vb.net code 39 reader The Key Distribution Problem and Public-Key Cryptography in Software

Draw ANSI/AIM Code 39 in Software The Key Distribution Problem and Public-Key Cryptography

The Key Distribution Problem and Public-Key Cryptography
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Figure 4-13 In a popular 1,024-bit RSA key, the modulus is 1,024 bits, built by multiplying two 512-bit primes
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You may wonder why the modulus has to be the product of two primes. Why can t the modulus itself be a prime number The reason is that for a prime number p, (p) is (p 1). Because your modulus is public, if the modulus were p, a prime number, any attacker would be able to find (p); it s simple subtraction. Armed with (p), an attacker can easily find d. Incidentally, Satomi has a couple of brute force opportunities. First, she could try to find d by trying every value it could possibly be. Fortunately, d is a number as big as the modulus. For a 1,024-bit RSA private key, d is 1,024 bits long (maybe a bit or two smaller). No, brute force on d is not an option. A second possibility is to find p or q. Satomi could get a number b (call it b for brute force candidate) and then compute n b (n divided by b). If that doesn t work (b does not divide n evenly; there is a remainder), she tries another b. She keeps trying until she finds a b that works (one that divides n evenly). That b will be one of the factors of n. And the answer to n b is the other factor. Satomi would then have p and q. But the factors of n are half the size of the modulus (see Technical Note: MultiPrime RSA ). For a 1,024-bit RSA key, p and q are 512 bits each. So Satomi would be trying a brute force attack on a 512-bit number, and
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Technical Note: MultiPrime RSA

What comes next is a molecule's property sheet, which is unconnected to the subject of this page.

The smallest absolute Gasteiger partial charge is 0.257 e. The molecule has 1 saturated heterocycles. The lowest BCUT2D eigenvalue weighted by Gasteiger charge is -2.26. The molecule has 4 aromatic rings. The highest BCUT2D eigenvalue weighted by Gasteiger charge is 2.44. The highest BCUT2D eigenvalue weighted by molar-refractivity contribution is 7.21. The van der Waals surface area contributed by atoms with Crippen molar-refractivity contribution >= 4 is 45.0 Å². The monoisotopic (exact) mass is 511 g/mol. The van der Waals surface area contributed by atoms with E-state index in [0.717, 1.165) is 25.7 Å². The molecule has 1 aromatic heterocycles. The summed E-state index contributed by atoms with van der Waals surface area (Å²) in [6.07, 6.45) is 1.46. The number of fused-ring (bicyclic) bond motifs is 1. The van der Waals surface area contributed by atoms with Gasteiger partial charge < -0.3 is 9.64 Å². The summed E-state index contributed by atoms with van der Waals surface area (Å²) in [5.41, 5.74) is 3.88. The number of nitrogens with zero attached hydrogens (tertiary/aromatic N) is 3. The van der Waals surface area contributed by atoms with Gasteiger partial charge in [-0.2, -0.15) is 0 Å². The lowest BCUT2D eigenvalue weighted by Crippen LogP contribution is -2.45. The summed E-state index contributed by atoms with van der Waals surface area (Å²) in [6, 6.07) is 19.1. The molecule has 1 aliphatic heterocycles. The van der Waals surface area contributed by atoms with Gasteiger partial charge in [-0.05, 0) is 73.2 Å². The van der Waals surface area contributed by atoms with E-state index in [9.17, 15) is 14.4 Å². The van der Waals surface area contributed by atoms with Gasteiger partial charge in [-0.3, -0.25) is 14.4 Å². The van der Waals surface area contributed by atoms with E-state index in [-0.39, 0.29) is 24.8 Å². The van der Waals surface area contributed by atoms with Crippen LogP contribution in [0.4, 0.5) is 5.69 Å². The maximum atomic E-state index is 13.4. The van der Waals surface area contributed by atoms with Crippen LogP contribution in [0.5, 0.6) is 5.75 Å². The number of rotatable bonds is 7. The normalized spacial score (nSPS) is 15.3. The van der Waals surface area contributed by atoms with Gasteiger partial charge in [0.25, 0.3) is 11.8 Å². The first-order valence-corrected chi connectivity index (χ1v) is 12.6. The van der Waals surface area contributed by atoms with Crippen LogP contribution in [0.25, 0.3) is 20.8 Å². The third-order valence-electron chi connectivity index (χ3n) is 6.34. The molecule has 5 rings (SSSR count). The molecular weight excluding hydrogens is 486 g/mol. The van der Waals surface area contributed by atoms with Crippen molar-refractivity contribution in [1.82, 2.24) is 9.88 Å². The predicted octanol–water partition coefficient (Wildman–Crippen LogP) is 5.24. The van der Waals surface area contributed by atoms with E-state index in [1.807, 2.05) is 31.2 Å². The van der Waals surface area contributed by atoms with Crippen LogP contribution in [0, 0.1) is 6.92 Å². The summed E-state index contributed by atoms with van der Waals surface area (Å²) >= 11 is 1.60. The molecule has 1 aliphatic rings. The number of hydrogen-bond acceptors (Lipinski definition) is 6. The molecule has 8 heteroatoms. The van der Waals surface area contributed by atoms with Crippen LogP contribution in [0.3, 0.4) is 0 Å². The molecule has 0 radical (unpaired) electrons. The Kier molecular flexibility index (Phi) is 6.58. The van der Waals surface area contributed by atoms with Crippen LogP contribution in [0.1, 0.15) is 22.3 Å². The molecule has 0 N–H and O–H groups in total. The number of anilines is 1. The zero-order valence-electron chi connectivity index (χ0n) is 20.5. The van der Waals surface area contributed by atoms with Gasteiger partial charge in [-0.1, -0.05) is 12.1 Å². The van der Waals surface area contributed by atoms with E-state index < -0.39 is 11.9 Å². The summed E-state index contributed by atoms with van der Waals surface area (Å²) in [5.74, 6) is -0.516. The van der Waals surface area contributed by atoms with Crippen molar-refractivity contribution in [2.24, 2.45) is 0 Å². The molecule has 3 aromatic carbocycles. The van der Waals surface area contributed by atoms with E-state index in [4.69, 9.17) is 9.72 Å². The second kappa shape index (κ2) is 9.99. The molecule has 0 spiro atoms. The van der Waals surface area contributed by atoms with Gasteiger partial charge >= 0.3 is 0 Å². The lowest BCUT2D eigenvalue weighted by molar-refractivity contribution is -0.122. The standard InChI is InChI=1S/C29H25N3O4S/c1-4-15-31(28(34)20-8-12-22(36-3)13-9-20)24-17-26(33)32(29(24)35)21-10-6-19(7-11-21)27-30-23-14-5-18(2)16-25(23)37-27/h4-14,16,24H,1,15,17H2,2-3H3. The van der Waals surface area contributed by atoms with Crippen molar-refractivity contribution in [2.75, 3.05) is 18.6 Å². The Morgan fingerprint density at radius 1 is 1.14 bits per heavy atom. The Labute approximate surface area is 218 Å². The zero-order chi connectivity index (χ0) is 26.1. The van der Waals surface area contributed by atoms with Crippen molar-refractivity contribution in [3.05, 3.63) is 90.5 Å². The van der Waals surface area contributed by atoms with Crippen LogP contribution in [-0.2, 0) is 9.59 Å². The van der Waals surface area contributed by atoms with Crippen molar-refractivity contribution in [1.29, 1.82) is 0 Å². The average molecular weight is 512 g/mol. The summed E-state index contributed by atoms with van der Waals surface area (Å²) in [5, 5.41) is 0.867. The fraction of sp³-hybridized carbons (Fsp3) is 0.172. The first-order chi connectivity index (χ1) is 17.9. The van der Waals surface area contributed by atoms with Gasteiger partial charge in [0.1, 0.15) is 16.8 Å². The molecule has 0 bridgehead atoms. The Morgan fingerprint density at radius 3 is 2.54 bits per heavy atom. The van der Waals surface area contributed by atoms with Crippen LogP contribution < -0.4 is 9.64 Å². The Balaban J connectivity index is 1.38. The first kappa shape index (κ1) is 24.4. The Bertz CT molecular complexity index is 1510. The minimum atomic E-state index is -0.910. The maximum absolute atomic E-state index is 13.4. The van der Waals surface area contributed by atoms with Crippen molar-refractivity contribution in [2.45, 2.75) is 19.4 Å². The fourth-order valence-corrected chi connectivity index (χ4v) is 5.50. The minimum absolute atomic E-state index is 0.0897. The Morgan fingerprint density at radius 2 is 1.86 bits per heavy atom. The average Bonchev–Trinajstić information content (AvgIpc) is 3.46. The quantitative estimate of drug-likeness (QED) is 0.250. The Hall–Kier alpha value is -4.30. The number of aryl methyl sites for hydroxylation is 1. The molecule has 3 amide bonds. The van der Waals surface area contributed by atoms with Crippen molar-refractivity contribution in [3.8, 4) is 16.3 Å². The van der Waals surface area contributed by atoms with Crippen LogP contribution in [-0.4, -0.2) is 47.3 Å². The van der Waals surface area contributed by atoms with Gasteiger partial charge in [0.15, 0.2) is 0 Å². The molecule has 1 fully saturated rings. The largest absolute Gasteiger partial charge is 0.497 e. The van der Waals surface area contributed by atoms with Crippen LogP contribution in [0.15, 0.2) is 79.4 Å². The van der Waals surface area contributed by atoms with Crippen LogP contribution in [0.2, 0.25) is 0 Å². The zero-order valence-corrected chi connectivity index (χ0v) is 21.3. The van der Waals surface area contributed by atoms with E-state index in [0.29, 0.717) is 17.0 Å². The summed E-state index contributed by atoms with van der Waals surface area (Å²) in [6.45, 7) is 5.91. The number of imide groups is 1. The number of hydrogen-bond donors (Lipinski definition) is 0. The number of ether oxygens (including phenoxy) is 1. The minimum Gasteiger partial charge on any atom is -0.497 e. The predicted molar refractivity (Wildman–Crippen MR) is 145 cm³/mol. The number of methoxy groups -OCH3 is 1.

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Faster performance is always a goal of programmers, so anything that would speed up the RSA algorithm would be welcome. The first speed improvement came in 1982 from Belgian researchers JeanJacques Quisquater and C. Couvreur. They showed that it s possible to make private key operations (opening a digital envelope) faster if you keep the p and q around, by using what is known as the Chinese Remainder Theorem (CRT). This theorem dates to the fourth century and originated in, as the name implies, China. It s a result of research into how to count columns and columns of soldiers more quickly. Remember that an RSA private key is made up of the two numbers n and d, where n is built by multiplying two primes, p and q. When you have your d, you throw away p and q. According to the theorem, if you don t throw away your p and q, and if, while generating your key pair, you make a few other calculations and save a few more values, the private key operations you perform can run almost three times faster. The fundamental reason is that p and q are smaller than n (there s more to it than that, but at its foundation, that is the reason). Because p and q must be kept private, this technique will not help public key operations. But, as you ll see in the section Performance, RSA public key operations are already rather fast. Recently, people have been looking into using three or more primes to make up n. Here s why. When you multiply two numbers, if you add the sizes of those two numbers you get the size of the result. For example, if you multiply a 512-bit number by a 512-bit number, you get a 1,024-bit number because 512 512 1,024 (it could end up being 1,023 bits, but let s not quibble). Actually, you could multiply a 612-bit number by a 412bit number to get a 1,024-bit result, but for security reasons, it s better to have the numbers the same size or very close. Virtually all programs that generate RSA key pairs find two 512-bit primes and multiply them to make n. If you want a 1,024-bit number as a result of multiplying three smaller numbers, how big should they be One possibility is 341, 341, and 342 bits. If p and q are each 512 bits, and if private key operations are faster because they are smaller than n (which is
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